September 9, 2022 | CULTURE | By Jonathan Cox

Greetings, dear readers, to the second edition of my Music Column! I’m glad you’re here to think about music and its meanings with me. Let me apologize for my lack of polite small talk in my first piece, how rude of me not to introduce myself.

My name is Jonathan Cox and I am a sophomore with a Spotify addiction.

I discussed one of my favorite Spotify fixes last week, the Tedeschi Trucks Band. I was lucky enough to see them live over the summer, and it was everything I had anticipated and more. Although Derek Trucks blows my mind with his ground-shaking solos, it is his ability to gracefully cry through his guitar that melts my soul.

That warm summer night with the rain falling lightly on the downward-sloped lawn of the concert, I will never forget the pure ecstatic bliss I felt. An immense peace came over me during one of these soul-melting guitar monologues; my mind went blank, it felt as if I could feel my blood harmoniously circulating through my body.

I relished in the eternal – as John Riker, a philosophy professor at Colorado College, would say – for only a few minutes, but the transportation to that state of mind was one much different than the one I was in as a summer camp counselor earlier that day.

Camp Cory sits right along the water on one of Upstate New York’s Finger Lakes. While an incredible opportunity, being a camp counselor comes along with ample stressors and a turbulent 24/7 work schedule. This moment of Zen that I had at the concert was a nice breath of fresh air.

But if I felt stressed, the Counselors-in-Training I was responsible for were thrown in headfirst during their training, swimming in teenage angst. At the end of the three-week program, the CITs “graduate” to become camp counselors, interlocking arms, singing and swaying in front of the rest of the campers, initiated by a song that represents their collective experience – Vienna, by the one and only Billy Joel.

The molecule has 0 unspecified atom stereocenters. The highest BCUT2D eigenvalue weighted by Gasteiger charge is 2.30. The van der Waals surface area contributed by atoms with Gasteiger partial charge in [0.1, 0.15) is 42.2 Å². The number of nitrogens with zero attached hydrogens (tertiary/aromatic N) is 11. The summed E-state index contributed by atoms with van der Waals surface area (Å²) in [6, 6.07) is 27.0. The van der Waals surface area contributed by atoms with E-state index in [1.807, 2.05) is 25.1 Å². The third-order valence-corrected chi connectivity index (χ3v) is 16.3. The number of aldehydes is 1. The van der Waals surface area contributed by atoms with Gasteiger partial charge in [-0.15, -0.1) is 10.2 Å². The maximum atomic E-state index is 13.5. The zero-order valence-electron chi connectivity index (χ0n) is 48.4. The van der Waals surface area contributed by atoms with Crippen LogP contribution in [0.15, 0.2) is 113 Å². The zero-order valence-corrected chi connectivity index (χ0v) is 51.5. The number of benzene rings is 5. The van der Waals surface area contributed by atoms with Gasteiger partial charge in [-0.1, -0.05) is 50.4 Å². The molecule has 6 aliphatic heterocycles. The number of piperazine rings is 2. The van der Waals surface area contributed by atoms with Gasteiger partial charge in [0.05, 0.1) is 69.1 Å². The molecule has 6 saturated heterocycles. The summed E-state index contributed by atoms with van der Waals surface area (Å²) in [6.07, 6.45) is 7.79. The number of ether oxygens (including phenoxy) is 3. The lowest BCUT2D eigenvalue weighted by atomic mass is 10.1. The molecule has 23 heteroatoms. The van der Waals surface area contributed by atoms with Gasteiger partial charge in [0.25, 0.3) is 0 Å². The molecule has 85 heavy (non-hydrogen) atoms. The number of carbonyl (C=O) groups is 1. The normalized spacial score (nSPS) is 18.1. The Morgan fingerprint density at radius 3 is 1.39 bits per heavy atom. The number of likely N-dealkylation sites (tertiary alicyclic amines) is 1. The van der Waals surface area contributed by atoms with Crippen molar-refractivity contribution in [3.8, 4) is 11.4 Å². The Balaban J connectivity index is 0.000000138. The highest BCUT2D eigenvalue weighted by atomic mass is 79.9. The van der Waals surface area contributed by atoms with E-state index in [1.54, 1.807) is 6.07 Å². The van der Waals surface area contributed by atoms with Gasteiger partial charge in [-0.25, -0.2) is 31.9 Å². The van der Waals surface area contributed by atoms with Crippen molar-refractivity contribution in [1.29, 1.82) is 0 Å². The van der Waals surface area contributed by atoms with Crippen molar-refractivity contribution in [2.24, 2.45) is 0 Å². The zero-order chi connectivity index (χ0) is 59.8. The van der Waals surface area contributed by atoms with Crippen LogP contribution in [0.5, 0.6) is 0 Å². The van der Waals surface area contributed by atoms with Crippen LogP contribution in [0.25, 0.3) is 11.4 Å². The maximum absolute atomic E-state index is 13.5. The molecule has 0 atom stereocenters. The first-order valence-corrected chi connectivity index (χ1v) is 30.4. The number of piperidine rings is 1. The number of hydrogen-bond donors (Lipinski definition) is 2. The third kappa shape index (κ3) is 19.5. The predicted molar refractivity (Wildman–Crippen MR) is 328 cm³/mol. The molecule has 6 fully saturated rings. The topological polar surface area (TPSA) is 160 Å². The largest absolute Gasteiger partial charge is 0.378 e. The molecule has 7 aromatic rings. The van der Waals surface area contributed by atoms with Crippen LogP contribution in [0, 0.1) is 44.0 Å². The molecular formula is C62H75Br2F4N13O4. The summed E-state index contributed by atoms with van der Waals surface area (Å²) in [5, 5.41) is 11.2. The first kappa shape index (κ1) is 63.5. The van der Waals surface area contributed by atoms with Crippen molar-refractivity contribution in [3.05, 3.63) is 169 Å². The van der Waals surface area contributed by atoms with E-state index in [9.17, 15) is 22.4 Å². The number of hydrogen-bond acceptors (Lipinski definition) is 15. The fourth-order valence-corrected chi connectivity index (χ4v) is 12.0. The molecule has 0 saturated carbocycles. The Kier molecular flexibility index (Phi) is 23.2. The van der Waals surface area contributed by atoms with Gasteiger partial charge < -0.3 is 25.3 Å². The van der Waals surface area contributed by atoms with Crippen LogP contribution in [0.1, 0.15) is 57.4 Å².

The camp’s program director hits play, and a warm fuzzy feeling comes over me as I look down the line of my CITs and fellow camp counselors.

As the soft, echoing piano trills open the song, we patiently wait for the lyrics to take us away on our Summer Camp Anthem, swaying left and right – a human metronome – to the hi-hat: “Slow down you crazy child / you’re so ambitious for a juvenile / but then if you’re so smart, tell me why you’re still so afraid?”  

The goosebumps are resurfacing as I’m writing this almost two months later – leaving a trace of that Zen.

I close my eyes and open my vocal chords, letting Billy’s beautiful blues lead the way.

It’s nearing dusk, but there are still enough purple and orange hues in the sky to paint Keuka Lake’s rippled water. My CIT family belts out the refrain with zest: “But you know that when the truth is told / that you can get what you want or just get old / You’re gonna kick off before you even get halfway through (Oooh)” and then resolve with the heart of the song: “When will you realize, Vienna waits for you?”

Our CIT family held these words sacred. As the CITs were going through this intense three-week program, they faced a slew of trials and were stretched and pushed into new and stronger people because of it. Watching and participating in their growth was one of the most rewarding things I’ve ever experienced, and that growing process shines through in Vienna – with so much ambition and opportunity ahead, it can be easy to feel pressure, but you need to slow down too, as you can’t be everything you want to be before your time.

The song is about personal growth, but Mr. Joel also reminds you that you will never experience anything like the present moment again, and that sentiment weighed heavily on my CITs transitioning from camper to camp counselor.

I know another place where some intensive three weeks pushes you to grow as a person. Standing on the precipice of my sophomore year, kicking off before I’m even halfway through, there are challenging classes, major declarations, internship gigs, and getting involved in clubs on the horizon – but I need to remind myself that it doesn’t all have to come at once: I can afford to lose a day or two.

Just like my CITs couldn’t be campers forever, I can’t be a college student forever, even if I tried to find the fountain of youth at Sig Chi.

Vienna is out there somewhere, and but there’s no rush to find it, it’s waiting for me. Back at camp, my fellow camp counselor, Angie, inspired our CITs by the flicker of the fire circle, inviting them on a journey to find their Vienna at camp. Following your bliss is the path to finding your Vienna, and when you do, I’d imagine that Zen feeling will be there, even if just for a moment.

I hope you become one step closer to finding yours this year, here.

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